From renting a city-centre bicycle, a place to stay overnight to a taxi ride, there are plenty of examples of the sharing economy, also called the “access economy” or the “demand economy”.
The big, established names in the sector include Airbnb, Uber and Etsy and what they all have in common is that they have been made possible by developments in IT and its widespread use, coupled with the idea that consumers may want access to goods or services for only a short time rather than buying them long-term.
But there is no reason why this type of business should only be the preserve of big businesses. It is less about economies of scale because the overheads are relatively small, and more about being able to provide something that customers want.
One example is an Essex-based business, Borrowaboat.com, that allows boat owners to rent out their vessels. Within 18 months of launching they had 17,000 boats registered on their platform as available for hire all over the world, from Thailand to Suffolk’s River Orwell.
Arguably, therefore, there is no reason why SMEs cannot be successful in this sector. Suppose someone wants to an hour of a handyman’s time for help with a small household job, or for help with assembling a flat pack. Both are examples of potential services that could be small, shared economy businesses.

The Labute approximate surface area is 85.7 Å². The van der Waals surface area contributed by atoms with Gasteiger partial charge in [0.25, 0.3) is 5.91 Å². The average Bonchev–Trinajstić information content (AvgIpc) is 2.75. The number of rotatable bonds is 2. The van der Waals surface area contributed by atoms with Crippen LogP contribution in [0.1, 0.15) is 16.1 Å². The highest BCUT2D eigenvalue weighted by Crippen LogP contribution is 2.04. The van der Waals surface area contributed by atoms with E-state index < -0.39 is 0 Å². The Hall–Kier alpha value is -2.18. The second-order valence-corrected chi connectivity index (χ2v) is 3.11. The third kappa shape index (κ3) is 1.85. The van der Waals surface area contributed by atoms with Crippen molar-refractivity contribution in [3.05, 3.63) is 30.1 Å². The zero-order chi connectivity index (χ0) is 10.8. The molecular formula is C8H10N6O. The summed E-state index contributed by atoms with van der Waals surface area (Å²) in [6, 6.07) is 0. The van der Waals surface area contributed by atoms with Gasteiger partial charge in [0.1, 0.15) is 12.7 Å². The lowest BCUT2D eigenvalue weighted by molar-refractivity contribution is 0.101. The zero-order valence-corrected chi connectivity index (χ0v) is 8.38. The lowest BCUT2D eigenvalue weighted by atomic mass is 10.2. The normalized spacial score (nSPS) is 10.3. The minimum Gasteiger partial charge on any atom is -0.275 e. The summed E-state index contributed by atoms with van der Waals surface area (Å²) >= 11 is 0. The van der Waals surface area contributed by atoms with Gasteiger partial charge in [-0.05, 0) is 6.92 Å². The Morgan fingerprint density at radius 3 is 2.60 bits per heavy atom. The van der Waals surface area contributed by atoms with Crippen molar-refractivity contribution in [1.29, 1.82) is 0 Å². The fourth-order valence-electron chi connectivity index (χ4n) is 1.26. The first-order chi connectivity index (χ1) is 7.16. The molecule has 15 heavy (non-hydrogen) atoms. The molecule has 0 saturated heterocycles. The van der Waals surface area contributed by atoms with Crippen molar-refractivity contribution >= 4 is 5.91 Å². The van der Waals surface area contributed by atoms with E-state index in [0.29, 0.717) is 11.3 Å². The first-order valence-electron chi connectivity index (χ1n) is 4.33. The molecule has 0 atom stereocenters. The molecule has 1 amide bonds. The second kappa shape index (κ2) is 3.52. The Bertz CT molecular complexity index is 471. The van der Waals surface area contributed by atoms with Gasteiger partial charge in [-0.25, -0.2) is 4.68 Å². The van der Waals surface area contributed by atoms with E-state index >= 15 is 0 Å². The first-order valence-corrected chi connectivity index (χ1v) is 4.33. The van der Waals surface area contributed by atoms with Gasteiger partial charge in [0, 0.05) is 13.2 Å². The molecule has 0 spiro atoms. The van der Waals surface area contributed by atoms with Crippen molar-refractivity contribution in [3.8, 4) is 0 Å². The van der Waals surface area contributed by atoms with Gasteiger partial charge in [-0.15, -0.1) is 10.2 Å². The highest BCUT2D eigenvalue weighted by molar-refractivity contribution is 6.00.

While there is clearly potential for consumer-oriented services that does not mean there are no opportunities in Business to Business, such as having people do research or handle business calls for short periods such as when you are on holiday.
What do SMEs need to do to build a successful Sharing Economy business?
The first and most obvious is to thoroughly research the mechanics of a Sharing Economy business model. There is plenty of information both online and in book form about the concept.
There are several online platforms like Kajabi, QE Bot, Simplero, Kartra that make it easy to set up and go.
Knowing your target customers and identifying their needs is crucial to launching a successful Sharing Economy business as is finding the resources to satisfy them.
What possessions or skills do people have that they are most likely to want to share and need to advertise, and are they things for which there is likely to be a demand from sufficient customers?
It doesn’t matter from which end you approach the market since you are finding suppliers looking for customers and customers for them, so essentially you are making it easier for both parties.
Marketing is key and often relies on paid-for promotion and Social Media to create awareness of the service.
One of the benefits of the Sharing Economy is the opportunity to differentiate your proposition for example by emphasising a commitment to minimising waste, to sustainable growth or to corporate social responsibility. It is surely more ethical to share goods or services than it is to own them but use them only rarely. Equally, demonstrating an awareness of the financial constraints many people experience and offering a solution through sharing can be a sign of a responsible, civic-minded business.
Creating a successful Sharing Economy business is about identifying a need and offering a solution that works well both for the business and for the individuals using its services.